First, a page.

Thursday, October 6, 2022

Deadly Trio Of F-22 Raptor, F-35 Lightning II & F-16 Falcon Mesmerize Onlookers At Arctic Thunder Air Show

After a four-year pause, the Arctic Thunder Air Show returned to the Joint Base Elmendorf-Richardson in Alaska. Held over the last weekend of July 2022, the event enthralled the audience as it featured a magnificent display by the deadly trio of US Air Force fighters.

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As part of the ‘Arctic Thunder’ Air Show held on July 30 and 31, an F-35 Lightning II fighter jet, an F-16 Fighting Falcon, and two F-22 Raptors flew in a formation at Joint Base Elmendorf-Richardson. The photograph of the stunning display was shared on Twitter by the F-35 Joint Program Office.

The US Air Force describes the show as one of the world’s premier aerial demonstrations. The Arctic Thunder features the US Air Force’s Air Demonstration Squadron, the “Thunderbirds,” and the F-22 Raptor Demonstration Team.

In another flight, an F-35 Lightning II took to the skies in formation with an F-22 Raptor during the Arctic Thunder Open House on Friday, July 29, 2022, at Joint Base Elmendorf-Richardson.

The F-35s are based at the Eielson Base in Alaska. Together with the Raptors at JBER, Alaska is being set up as the largest concentration of fifth-generation fighters.

In the 2022 edition of the air show, the other participants included the C-17 Globemaster III Demonstration Team, which demonstrated the capabilities of one of the major cargo and personnel workhorses of the Department of Defense.

The Open House also had performances from diverse ground displays. In addition, the Joint Forces Demonstration included Alaska’s own Air National Guard and US Army Alaska paratroopers to show how the JBER military operates together in harmony and coordination.

Arctic Thunder Show
Arctic Thunder Show: F-16, F-35, and 2 F-22 Raptors visible in the frame (from L to R)

While several demonstrations and aerial maneuvers mesmerized the audience, the demo where the F-16, F-22, and the F-35 flew together stood out.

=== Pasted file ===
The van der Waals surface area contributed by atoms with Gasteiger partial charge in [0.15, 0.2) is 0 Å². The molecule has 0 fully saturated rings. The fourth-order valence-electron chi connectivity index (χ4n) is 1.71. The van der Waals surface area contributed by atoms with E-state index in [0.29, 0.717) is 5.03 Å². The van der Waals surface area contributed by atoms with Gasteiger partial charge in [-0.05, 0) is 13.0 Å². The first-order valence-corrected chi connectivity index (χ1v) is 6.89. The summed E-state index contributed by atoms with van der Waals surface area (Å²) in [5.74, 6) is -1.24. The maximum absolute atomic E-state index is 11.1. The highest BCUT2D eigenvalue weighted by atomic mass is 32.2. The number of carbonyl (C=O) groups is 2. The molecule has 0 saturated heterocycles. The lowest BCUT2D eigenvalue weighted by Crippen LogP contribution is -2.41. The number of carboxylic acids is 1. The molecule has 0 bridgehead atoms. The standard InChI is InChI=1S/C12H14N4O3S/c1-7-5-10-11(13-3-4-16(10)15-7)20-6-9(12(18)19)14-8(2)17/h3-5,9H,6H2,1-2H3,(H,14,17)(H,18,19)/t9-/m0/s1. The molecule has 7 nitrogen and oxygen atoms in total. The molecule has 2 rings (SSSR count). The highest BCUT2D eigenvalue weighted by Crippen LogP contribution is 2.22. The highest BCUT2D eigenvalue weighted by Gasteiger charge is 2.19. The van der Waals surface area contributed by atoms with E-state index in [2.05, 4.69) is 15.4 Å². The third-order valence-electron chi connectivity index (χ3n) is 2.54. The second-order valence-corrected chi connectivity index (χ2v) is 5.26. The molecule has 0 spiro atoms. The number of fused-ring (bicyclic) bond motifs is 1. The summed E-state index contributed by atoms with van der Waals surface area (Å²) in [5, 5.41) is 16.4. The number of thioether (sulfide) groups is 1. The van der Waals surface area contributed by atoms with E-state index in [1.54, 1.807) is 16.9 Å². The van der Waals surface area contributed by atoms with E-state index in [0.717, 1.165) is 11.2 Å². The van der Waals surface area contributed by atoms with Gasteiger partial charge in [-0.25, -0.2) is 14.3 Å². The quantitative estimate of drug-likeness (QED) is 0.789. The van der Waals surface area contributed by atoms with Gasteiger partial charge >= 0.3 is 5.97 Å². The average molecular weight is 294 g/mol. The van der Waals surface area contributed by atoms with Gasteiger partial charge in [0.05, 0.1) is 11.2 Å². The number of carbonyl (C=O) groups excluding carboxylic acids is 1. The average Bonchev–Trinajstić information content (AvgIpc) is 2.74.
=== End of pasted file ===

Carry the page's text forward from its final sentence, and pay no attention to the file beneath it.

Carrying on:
The F-22 and the F-35 are the world’s finest fifth-generation fighter jets with stealth capabilities, whereas the F-16 is one of the lightest and most maneuverable single-engine combat aircraft.

These three aircraft, alongside the F-15 EX, are the bedrock of the US Air Forces’ combat readiness.

The “4+1” plan of the USAF calls for the F-22 as one leg, followed by the Next-Generation Air Dominance fighter; the F-35 as the “cornerstone” of the fleet as another; the F-15E/EX as a supplement to carry massive armaments as a third; and F-16s as force-capacity maintenance as a fourth.

The host organization for Alaska’s Elmendorf Air Force Base, where the air show was held, is the 3rd wing. It is the largest unit of the Eleventh Air Force. An Air Expeditionary Force lead wing with 6,700 people, and F-15C, F-15E, E-3, C-130, and C-12 aircraft are trained and outfitted by the wing. The base is also home to F-22 Raptors.

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The F-22 Raptors had also been training with the F-35 fighters and F-16s based in Eielson AFB, Alaska, for the Red Flag exercise.

This is especially significant due to Russia’s interest in Alaska and the latter’s strategic location from which these fifth-gen fighters can take off from Russia and China.

Lockheed Martin F-22 Raptor
Lockheed Martin F-22 Raptor

F-22 Raptors Chase Away Russian Jet

On August 10, the North American Aerospace Defense Command (NORAD) tweeted that it had detected, tracked, and identified Russian surveillance aircraft entering and operating within the Alaskan ADIZ on two different occasions, EurAsian Times reported.

A day later, another similar flight of Russian surveillance aircraft was reported.

The NORAD Command also stated that the Russian surveillance aircraft did not enter the American or Canadian sovereign airspace. The Alaska ADIZ is a buffer zone with thousands of square miles that isn’t sovereign airspace and where Russian jets are legally allowed to fly.

However, entering it would allow a plane to enter American airspace in a short period. NORAD usually dispatches the F-22 Raptors from the 3rd wing to intercept Russian surveillance aircraft accompanied with aerial refueling KC-135 Stratotanker aircraft and E-3 Sentry airborne early warning and control aircraft.

“NORAD employs a layered defense network of satellites, ground-based radars, airborne radar, and fighter aircraft to track and identify aircraft and inform appropriate actions. We remain ready to employ several response options in defense of North America & Arctic sovereignty”, said NORAD in a tweet.

In 2020, the number of such interceptions touched 60. However, the maneuvers have come down after Moscow launched the invasion of Ukraine in February this year.

A defense official told VOA that the US F-22 fighter jets intercepted the second Russian aircraft upon entering the airspace while following the protocol.

The official added that both entries involved the same type of Russian surveillance aircraft. Speaking to VOA earlier this year, Senator Dan Sullivan of Alaska said the US military has had to “scramble” more fighter jets to intercept Russian military aircraft “probably more than any other time since the mid-1980s.”

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